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How the Harper Lee lawsuit is hurting Broadway’s ‘To Kill a Mockingbird’

Scott Rudin’s production of “To Kill a Mockingbird” has to prove that it is in trouble.

Producer Scott Rudin has filed a lawsuit against Harper Lee's estate. (Photo by Gary Gershoff/WireImage)

Scott Rudin’s production of “To Kill a Mockingbird” has to prove that it is in trouble.

In a declaration filed with the Southern District Court of New York Monday, Joey Parnes, executive producer and general manager of the upcoming Broadway play “To Kill a Mockingbird,” laid out the case to speed up judgement in the lawsuit filed by Scott Rudin’s production company against the estate of Harper Lee.

This suit is in response to the suit filed in Alabama in March by Tonja B. Carter, executor of Lee’s estate, which claimed that the script of the upcoming Broadway play, written by Aaron Sorkin, took too many liberties with its central characters, including Atticus Finch and Jem Finch, and thus departed from the source material and an agreement he had made with Lee.

Rudin’s company has contended that Lee had approved the use of Sorkin as a playwright and thus knew that he would not be following the novel word for word.

Parnes’ declaration comes as the court has required Rudin’s company to submit evidence showing that the play will be canceled, as he claimed in his suit, if the case is not resolved in a timely manner. Rudin’s production company is seeking a declaratory judgement in the case, as well as expedited judgement and discovery.

To begin, Parnes said in the declaration that the play is struggling to raise the approximately $7 million capitalization it would need for Broadway. The goal was to raise the majority of the capitalization by July.

“It is nearly impossible to raise the necessary $7 million capitalization while there is pending litigation concerning the underlying rights to the Novel, as reliable investors are not willing to invest when there is such uncertainty,” the declaration reads.

Additionally, Parnes writes that there is the possibility of the play losing its theater and its already cast actors.

“Rudinplay has a commitment from a Broadway theater owner to provide a theater for the Play. The theater owner will withdraw the commitment if we cannot confirm, within a very short period of time, that the Play proceed,” he wrote.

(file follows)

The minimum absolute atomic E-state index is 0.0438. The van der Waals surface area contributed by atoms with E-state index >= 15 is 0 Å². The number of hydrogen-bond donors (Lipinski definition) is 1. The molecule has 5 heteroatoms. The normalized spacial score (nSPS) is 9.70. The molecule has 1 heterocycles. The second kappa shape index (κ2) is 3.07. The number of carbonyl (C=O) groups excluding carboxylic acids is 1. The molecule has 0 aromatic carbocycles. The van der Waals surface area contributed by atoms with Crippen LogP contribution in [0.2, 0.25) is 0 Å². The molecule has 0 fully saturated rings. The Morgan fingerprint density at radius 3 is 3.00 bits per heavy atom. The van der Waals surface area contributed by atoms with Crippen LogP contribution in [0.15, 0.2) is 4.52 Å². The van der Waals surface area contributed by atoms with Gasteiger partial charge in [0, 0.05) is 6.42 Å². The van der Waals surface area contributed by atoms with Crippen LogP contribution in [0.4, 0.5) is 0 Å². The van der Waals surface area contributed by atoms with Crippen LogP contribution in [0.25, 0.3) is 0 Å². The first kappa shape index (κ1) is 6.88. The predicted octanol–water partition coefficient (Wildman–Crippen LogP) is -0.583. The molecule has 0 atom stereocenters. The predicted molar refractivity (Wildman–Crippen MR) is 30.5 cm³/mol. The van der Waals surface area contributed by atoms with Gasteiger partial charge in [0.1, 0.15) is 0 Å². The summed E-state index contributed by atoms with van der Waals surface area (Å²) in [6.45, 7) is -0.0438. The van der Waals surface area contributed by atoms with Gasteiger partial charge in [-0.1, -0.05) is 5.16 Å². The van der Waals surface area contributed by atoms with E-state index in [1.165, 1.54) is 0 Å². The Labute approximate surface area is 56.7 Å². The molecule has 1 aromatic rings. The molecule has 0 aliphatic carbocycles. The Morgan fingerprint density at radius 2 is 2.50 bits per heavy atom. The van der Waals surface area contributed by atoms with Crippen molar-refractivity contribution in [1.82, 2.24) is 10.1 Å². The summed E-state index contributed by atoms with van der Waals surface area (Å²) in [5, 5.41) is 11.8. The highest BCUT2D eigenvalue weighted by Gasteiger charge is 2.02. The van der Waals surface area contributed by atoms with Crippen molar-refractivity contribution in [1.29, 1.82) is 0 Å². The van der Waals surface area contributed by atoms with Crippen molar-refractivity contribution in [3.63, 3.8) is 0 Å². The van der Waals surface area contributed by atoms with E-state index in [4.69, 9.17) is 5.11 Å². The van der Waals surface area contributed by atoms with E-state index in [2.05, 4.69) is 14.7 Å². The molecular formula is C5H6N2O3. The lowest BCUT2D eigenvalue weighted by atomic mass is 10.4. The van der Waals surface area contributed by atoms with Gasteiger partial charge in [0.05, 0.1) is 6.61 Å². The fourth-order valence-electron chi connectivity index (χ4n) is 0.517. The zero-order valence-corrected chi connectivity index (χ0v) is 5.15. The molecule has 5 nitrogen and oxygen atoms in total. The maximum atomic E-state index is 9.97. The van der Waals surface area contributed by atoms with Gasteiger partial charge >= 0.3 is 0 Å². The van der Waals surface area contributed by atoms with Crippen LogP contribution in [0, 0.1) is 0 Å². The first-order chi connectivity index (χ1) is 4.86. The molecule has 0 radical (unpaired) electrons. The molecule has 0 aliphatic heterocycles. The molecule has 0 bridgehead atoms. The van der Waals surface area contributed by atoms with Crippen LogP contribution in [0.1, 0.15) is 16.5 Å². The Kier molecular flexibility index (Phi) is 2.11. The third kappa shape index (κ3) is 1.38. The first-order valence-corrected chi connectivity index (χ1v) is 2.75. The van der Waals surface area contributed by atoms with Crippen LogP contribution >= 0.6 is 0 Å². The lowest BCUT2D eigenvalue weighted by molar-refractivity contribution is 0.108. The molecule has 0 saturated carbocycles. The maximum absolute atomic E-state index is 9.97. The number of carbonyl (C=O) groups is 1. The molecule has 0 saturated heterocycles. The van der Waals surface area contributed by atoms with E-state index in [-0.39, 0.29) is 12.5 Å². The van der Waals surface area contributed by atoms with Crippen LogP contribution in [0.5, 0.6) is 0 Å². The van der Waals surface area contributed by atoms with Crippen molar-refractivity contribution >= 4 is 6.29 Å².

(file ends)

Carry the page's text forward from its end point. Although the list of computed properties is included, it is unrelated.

He added that all 41 Broadway theaters are booked or committed for 2018.

In addition to issues raising money, Parnes said the on-sale ticket date, which would normally be at the beginning of May, has to be pushed back.

“Unfortunately, due to the pending litigation, we will be unable to commence ticket sales according to the usual schedule,” Parnes said.

Rudin did not immediately respond to a request for comment.

Rudin is pushing to get the suit filed in Alabama dismissed, meaning that the issue would be decided in New York. He has also proposed staging the play, using “as much of its Broadway cast as possible,” in a courtroom to show that it has not substantially deviated from the novel.

Thus far there have been two readings of the play, as well as a developmental lab, which took place in January 2018 and included two presentations, according to the declaration from Parnes.

These steps, in addition to the retainment of Bartlett Sher and Sorkin as well as the casting of the show, including Jeff Daniels as Atticus Finch, have “incurred significant expenses” for Rudin, Parnes writes.

Rehearsals are scheduled to begin in September before a scheduled first performance on Nov. 1, 2018 and an opening night on Dec. 13, 2018.